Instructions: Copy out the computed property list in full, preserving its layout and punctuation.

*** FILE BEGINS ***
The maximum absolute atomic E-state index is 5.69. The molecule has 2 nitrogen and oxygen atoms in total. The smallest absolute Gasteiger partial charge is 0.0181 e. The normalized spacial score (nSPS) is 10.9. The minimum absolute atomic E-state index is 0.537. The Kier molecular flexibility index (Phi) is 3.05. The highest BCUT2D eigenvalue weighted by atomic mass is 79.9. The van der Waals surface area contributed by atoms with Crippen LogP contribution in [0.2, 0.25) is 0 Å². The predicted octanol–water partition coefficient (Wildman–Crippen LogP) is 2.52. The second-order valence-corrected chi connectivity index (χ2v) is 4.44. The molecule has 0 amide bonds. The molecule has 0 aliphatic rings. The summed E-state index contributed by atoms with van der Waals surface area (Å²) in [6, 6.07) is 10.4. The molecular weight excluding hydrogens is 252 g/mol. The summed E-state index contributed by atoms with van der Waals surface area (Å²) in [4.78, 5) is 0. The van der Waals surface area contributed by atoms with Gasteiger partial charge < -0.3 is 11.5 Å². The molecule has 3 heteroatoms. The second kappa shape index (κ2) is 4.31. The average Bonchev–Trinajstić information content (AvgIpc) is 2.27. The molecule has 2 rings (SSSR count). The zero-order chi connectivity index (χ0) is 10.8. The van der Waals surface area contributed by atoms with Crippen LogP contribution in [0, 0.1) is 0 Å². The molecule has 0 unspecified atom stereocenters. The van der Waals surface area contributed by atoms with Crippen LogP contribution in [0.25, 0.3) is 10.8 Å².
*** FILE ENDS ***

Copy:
The maximum absolute atomic E-state index is 5.69. The molecule has 2 nitrogen and oxygen atoms in total. The smallest absolute Gasteiger partial charge is 0.0181 e. The normalized spacial score (nSPS) is 10.9. The minimum absolute atomic E-state index is 0.537. The Kier molecular flexibility index (Phi) is 3.05. The highest BCUT2D eigenvalue weighted by atomic mass is 79.9. The van der Waals surface area contributed by atoms with Crippen LogP contribution in [0.2, 0.25) is 0 Å². The predicted octanol–water partition coefficient (Wildman–Crippen LogP) is 2.52. The second-order valence-corrected chi connectivity index (χ2v) is 4.44. The molecule has 0 amide bonds. The molecule has 0 aliphatic rings. The summed E-state index contributed by atoms with van der Waals surface area (Å²) in [6, 6.07) is 10.4. The molecular weight excluding hydrogens is 252 g/mol. The summed E-state index contributed by atoms with van der Waals surface area (Å²) in [4.78, 5) is 0. The van der Waals surface area contributed by atoms with Gasteiger partial charge < -0.3 is 11.5 Å². The molecule has 3 heteroatoms. The second kappa shape index (κ2) is 4.31. The average Bonchev–Trinajstić information content (AvgIpc) is 2.27. The molecule has 2 rings (SSSR count). The zero-order chi connectivity index (χ0) is 10.8. The van der Waals surface area contributed by atoms with Crippen LogP contribution in [0, 0.1) is 0 Å². The molecule has 0 unspecified atom stereocenters. The van der Waals surface area contributed by atoms with Crippen LogP contribution in [0.25, 0.3) is 10.8 Å².